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Northfield picks up free ambulance

Seeks $15K to put it into service

Northfield has received a used ambulance, free-of-charge, from the town of Rochester. Town voters will decide at a special town meeting Monday whether to spend $15,000 to repair the vehicle. Submitted photo.

Northfield has received a used ambulance, free-of-charge, from the town of Rochester. Town voters will decide at a special town meeting Monday whether to spend $15,000 to repair the vehicle. Submitted photo.

NORTHFIELD — The town’s Emergency Medical Services Department is thankful for a free ambulance this Thanksgiving.

The town’s second ambulance could be ready to serve residents by February if they approve the use of $15,000 in EMS Department revenue for equipment and upgrades. The town will vote on the proposal at a special town meeting at 7 p.m. Dec. 9 in Pioneer Valley Regional School. The Selectboard has given the article its backing.

“The town of Rochester heard we were looking for a new ambulance, and volunteered to give it to us,” said EMS Chief Mark Fortier. “They had just gotten a grant for new equipment, including an ambulance, and the old one was just going to go out to bid as surplus.”

Though the ambulance is used and has about 69,000 miles, Fortier said it’s in solid shape and runs strong.

“We drove it all the way here from Rochester (near Cape Cod) and didn’t have a single problem,” Fortier said. “It has some body rust and some minor damage to fix, but it’s in relatively good shape.”

A mechanic will thoroughly inspect the vehicle before the EMS Department seeks state certification.

Fortier said the ambulance could be ready for inspection by the state Office of Emergency Medical Services in February and placed into service shortly thereafter.

The ambulance would be used as a secondary vehicle, enabling the department to respond to two calls at once. Fortier said that, in May alone, the department had to pass four calls on to other ambulance services because Northfield’s ambulance was tied up on a call. All four times, said Fortier, additional Northfield EMTs were available; they just lacked a second ambulance.

Fortier said the opportunity came about because of a connection between Northfield and Rochester. The Old Rochester Regional School District holds a seventh-grade survival program for a week each summer in the woods of Northfield.

Forthier thanked the town of Rochester, as well as Bernardston Police Chief James Palmeri, whom he called “instrumental” in the arrangement.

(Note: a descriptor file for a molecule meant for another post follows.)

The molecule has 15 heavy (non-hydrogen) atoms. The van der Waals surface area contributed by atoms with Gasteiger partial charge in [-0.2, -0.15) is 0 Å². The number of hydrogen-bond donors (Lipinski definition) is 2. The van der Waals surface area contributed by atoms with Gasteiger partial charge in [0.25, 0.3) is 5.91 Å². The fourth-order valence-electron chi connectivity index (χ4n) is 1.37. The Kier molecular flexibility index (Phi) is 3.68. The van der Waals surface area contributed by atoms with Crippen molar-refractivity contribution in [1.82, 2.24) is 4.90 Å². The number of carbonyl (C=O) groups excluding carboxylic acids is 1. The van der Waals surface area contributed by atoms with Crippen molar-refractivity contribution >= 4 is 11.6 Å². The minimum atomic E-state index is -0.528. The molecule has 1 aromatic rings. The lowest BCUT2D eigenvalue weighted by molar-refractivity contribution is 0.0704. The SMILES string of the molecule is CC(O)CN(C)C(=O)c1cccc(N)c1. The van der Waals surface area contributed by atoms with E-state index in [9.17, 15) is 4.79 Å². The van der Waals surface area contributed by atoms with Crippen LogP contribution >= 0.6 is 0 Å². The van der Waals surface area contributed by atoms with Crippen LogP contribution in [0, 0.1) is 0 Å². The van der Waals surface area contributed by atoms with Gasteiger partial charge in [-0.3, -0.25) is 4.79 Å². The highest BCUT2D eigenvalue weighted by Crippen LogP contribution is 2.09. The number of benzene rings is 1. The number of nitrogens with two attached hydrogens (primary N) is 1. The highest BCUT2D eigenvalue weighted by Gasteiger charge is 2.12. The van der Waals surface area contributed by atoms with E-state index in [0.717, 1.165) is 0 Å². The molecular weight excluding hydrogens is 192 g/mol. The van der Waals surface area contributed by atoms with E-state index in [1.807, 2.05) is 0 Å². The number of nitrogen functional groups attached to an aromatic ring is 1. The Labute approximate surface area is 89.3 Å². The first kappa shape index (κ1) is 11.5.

Farther down the road

Though the town’s “new” ambulance is about 20 years old, its key feature could be reused on a future truck.

Unlike the town’s current, one-piece van-style ambulance, the donated ambulance’s body can be removed from the frame, and placed onto a newer chassis. Ford currently advertises brand new F350 chassis starting at about $30,000.

For now, though, the department seeks half that amount to repair the donated ambulance and outfit it with a stretcher and some other necessities.

Fortier said he doesn’t believe it will take the entire $15,000 to get the ambulance ready for service. Whatever isn’t used will return to the department’s enterprise fund.

Unlike the police and fire departments, the EMS Department is self-sustaining. The town charges for EMS services, and receipts go into the department’s account, which is used to fund EMS operations.

Currently, said Fortier, there is about $47,000 in excess revenue in the enterprise fund. The chief said the second ambulance will help lower response times during simultaneous calls, while increasing department revenue to be used for future improvements.

The new ambulance could also be outfitted for paramedic-level service, which Fortier has advocated for.

The department now provides “advanced intermediate” life support service, but that level of service will soon disappear, because the state is adopting national standards. The change would require Northfield EMS to advance to the “national advanced EMT” or paramedic levels, or take a step back to basic life support service.

Many of the department’s EMTs are licensed paramedics, though they are unable to operate at that advanced level while working for Northfield because of the department’s licensure. This means paramedics from Baystate Health Ambulance or other agencies are often called for an “intercept,” responding to aid Northfield by administering medications or other procedures.

Fortier has asked the Selectboard to consider a move to paramedic-level service, and is currently working on a business plan to help make his case.

You can reach David Rainville at: drainville@recorder.com or 413-772-0261, ext. 279

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